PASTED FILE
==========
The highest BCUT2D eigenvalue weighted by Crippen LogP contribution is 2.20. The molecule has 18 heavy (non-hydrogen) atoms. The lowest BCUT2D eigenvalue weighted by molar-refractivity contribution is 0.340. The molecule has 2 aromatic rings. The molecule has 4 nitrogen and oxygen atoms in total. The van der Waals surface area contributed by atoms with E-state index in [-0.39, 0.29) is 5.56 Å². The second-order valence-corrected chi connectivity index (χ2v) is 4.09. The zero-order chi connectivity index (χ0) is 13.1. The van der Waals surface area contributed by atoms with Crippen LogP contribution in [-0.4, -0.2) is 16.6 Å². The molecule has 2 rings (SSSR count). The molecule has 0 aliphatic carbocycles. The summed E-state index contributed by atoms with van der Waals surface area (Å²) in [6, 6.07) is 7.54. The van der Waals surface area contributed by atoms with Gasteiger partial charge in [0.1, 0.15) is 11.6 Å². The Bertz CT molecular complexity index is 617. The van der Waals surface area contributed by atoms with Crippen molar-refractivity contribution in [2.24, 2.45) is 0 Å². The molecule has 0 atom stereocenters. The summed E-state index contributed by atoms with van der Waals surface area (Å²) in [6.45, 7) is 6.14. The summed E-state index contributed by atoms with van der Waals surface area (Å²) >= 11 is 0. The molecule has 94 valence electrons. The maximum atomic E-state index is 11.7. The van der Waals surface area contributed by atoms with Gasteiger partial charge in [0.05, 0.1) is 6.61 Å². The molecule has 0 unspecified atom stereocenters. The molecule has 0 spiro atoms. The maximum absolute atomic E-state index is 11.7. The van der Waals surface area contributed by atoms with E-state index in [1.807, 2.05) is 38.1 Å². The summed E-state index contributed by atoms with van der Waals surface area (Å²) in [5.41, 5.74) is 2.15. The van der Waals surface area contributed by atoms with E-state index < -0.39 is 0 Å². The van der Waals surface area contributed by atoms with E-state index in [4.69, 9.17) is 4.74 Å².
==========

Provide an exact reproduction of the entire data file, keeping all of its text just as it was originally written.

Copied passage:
The highest BCUT2D eigenvalue weighted by Crippen LogP contribution is 2.20. The molecule has 18 heavy (non-hydrogen) atoms. The lowest BCUT2D eigenvalue weighted by molar-refractivity contribution is 0.340. The molecule has 2 aromatic rings. The molecule has 4 nitrogen and oxygen atoms in total. The van der Waals surface area contributed by atoms with E-state index in [-0.39, 0.29) is 5.56 Å². The second-order valence-corrected chi connectivity index (χ2v) is 4.09. The zero-order chi connectivity index (χ0) is 13.1. The van der Waals surface area contributed by atoms with Crippen LogP contribution in [-0.4, -0.2) is 16.6 Å². The molecule has 2 rings (SSSR count). The molecule has 0 aliphatic carbocycles. The summed E-state index contributed by atoms with van der Waals surface area (Å²) in [6, 6.07) is 7.54. The van der Waals surface area contributed by atoms with Gasteiger partial charge in [0.1, 0.15) is 11.6 Å². The Bertz CT molecular complexity index is 617. The van der Waals surface area contributed by atoms with Crippen molar-refractivity contribution in [2.24, 2.45) is 0 Å². The molecule has 0 atom stereocenters. The summed E-state index contributed by atoms with van der Waals surface area (Å²) in [6.45, 7) is 6.14. The summed E-state index contributed by atoms with van der Waals surface area (Å²) >= 11 is 0. The molecule has 94 valence electrons. The maximum atomic E-state index is 11.7. The van der Waals surface area contributed by atoms with Gasteiger partial charge in [0.05, 0.1) is 6.61 Å². The molecule has 0 unspecified atom stereocenters. The molecule has 0 spiro atoms. The maximum absolute atomic E-state index is 11.7. The van der Waals surface area contributed by atoms with E-state index in [1.807, 2.05) is 38.1 Å². The summed E-state index contributed by atoms with van der Waals surface area (Å²) in [5.41, 5.74) is 2.15. The van der Waals surface area contributed by atoms with E-state index < -0.39 is 0 Å². The van der Waals surface area contributed by atoms with E-state index in [4.69, 9.17) is 4.74 Å².